Leaked exit polls: Why you should studiously ignore them
Almost inevitably, incomplete or even fake exit polls will make their way to Twitter or blogs before the voting's done. Don't be fooled...
"If you care about politics and spend a fair amount of time online," says Mark Blumenthal at The Huffington Post, "odds are good that sometime between 5 pm and 7:30 pm Eastern time on Tuesday, you will encounter someone sharing leaked 'exit poll' numbers that purport to tell you who will win various battleground states." You should resist temptation and "try to ignore them, at least until the polls close. And even then, take the underlying vote estimates with big grains of salt."
This is actually a rare point of agreement between the campaigns of President Obama and Mitt Romney. On Monday, Obama spokeswoman Stephanie Cutter urged the president's supporters to "keep calm and tweet on... no matter what you hear tomorrow about turnout in Republican counties or exit polls, particularly early in the day."
Hmmm, that's an awful lot of cold water from "such an ostensibly confident, feelin'-good campaign," says Erika Johnsen at Hot Air. If Team Obama were so sure of victory, it wouldn't worry about "any potential late-in-the-day Democratic voters [being] dissuaded from getting to their polling stations by poor news or spreading pessimism."
It's Republicans who should worry about "someone in the press, perhaps even at one of the big networks," leaking exit polls showing Obama winning the election, says Tom Blumer at NewsBusters. In a woefully under-reported bit of news, the networks and news organizations (which traditionally conducted exit polls in 50 states) are discontinuing exit polling in 19 states this year — including 15 safely Republican states. So of course the exit polls "will clearly show Obama leading Romney (if they don't, we're looking at a Romney landslide of epic proportions)," and that could easily "create accidental or deliberate Election Night confusion which favors the incumbent."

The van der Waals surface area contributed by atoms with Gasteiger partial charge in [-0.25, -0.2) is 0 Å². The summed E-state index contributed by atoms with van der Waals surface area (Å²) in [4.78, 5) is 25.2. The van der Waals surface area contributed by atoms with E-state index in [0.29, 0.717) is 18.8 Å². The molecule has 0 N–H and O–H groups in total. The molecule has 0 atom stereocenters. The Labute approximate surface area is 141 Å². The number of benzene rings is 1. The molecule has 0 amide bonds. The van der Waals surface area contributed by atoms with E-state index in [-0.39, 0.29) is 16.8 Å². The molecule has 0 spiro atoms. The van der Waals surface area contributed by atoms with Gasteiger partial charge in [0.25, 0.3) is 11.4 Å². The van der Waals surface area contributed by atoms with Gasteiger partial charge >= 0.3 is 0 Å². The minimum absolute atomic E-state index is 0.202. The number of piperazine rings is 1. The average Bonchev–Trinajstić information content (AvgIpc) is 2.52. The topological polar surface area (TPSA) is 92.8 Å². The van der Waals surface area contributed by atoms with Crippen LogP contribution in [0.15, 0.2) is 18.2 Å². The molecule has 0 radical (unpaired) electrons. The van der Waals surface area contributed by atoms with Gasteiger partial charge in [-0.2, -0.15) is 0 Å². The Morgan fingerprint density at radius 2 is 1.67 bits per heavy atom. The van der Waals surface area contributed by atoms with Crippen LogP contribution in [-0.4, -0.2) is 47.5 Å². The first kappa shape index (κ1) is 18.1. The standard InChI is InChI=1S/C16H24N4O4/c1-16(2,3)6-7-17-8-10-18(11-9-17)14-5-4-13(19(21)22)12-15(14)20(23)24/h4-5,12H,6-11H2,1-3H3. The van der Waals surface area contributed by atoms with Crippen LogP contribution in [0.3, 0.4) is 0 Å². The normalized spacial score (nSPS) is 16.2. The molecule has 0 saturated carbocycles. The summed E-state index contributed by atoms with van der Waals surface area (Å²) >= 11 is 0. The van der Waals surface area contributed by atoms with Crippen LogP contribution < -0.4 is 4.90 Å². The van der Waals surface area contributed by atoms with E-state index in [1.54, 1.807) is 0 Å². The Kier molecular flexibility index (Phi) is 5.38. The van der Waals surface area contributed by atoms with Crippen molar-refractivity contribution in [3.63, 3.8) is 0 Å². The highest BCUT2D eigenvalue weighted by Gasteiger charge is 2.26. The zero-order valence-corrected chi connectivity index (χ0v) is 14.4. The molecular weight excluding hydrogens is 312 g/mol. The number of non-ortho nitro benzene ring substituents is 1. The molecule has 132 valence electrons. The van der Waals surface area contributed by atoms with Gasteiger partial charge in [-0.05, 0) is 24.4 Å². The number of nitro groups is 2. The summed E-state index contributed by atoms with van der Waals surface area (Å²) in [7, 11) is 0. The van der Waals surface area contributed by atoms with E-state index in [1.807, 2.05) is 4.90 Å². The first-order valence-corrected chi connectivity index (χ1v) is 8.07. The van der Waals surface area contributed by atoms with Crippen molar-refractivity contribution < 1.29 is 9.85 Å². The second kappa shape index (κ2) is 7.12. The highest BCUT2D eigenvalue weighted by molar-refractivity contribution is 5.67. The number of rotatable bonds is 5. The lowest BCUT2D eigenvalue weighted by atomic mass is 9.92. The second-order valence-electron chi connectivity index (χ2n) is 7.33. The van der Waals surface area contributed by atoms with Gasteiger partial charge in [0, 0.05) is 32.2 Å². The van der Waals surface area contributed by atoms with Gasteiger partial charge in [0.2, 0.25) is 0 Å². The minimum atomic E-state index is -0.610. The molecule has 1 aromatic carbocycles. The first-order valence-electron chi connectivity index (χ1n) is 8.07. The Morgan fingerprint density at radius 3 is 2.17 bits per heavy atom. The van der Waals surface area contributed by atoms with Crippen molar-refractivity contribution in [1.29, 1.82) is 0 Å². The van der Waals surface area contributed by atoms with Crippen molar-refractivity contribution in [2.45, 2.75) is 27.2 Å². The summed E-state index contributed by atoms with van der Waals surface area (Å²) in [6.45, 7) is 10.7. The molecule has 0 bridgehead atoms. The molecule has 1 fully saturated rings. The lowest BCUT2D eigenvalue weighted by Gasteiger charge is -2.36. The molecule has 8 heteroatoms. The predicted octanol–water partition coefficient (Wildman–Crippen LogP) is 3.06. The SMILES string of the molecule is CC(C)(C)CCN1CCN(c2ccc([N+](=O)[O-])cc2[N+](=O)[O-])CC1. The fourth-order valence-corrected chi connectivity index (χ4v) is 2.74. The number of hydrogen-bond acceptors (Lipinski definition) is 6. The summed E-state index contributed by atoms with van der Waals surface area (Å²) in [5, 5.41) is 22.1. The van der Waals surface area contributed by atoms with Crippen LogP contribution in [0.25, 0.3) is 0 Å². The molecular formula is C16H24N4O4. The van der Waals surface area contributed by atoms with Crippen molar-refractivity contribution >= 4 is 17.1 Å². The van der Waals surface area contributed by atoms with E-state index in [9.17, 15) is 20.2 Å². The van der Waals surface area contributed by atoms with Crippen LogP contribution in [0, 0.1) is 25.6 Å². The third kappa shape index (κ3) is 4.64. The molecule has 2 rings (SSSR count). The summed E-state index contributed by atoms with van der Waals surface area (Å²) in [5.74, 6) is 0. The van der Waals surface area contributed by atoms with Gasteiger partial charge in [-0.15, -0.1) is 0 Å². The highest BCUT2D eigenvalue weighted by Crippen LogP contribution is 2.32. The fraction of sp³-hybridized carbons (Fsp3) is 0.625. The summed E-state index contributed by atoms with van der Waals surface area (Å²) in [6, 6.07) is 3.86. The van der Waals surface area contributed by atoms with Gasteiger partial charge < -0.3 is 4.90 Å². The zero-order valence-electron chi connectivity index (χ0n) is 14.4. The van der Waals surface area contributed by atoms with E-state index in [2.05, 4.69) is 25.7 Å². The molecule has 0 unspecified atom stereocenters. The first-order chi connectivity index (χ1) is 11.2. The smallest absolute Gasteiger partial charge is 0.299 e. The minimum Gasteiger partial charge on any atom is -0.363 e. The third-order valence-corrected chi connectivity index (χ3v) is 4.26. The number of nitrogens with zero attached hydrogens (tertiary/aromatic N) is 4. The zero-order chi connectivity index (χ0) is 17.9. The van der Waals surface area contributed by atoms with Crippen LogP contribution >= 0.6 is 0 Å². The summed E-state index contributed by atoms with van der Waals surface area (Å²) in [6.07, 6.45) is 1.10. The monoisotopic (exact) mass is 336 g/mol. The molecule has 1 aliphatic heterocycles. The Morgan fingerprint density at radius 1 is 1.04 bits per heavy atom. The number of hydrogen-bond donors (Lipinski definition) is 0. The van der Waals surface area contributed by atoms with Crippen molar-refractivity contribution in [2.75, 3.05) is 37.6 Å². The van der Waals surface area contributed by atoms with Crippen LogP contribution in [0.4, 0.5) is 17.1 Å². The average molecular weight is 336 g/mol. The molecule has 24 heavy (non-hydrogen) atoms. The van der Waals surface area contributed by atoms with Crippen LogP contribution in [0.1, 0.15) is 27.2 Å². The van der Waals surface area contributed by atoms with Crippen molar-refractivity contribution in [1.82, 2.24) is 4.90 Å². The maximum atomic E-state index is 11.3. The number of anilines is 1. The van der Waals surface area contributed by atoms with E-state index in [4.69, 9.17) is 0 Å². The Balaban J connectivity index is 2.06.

Exit polls have never been good at "predicting what will happen in the various states," and that's not their purpose, says Jonathan Bernstein at A Plain Blog About Politics. Exit polls can be useful, after the fact, in analyzing exactly what happened. Before that, however, they're nothing more than rough estimates:
Even worse, the initial exit polls you'll hear about are still partial, with additional waves coming at the end of the day. Not to mention that I've seen false "leaked" exit polls more than once; of course, that's not the fault of the polls themselves, but it is yet another reason to be cautious of numbers that are in no way official. You'll know soon enough. The extra two or three hours of having an additional, very dubious, hint, just isn't worth anything.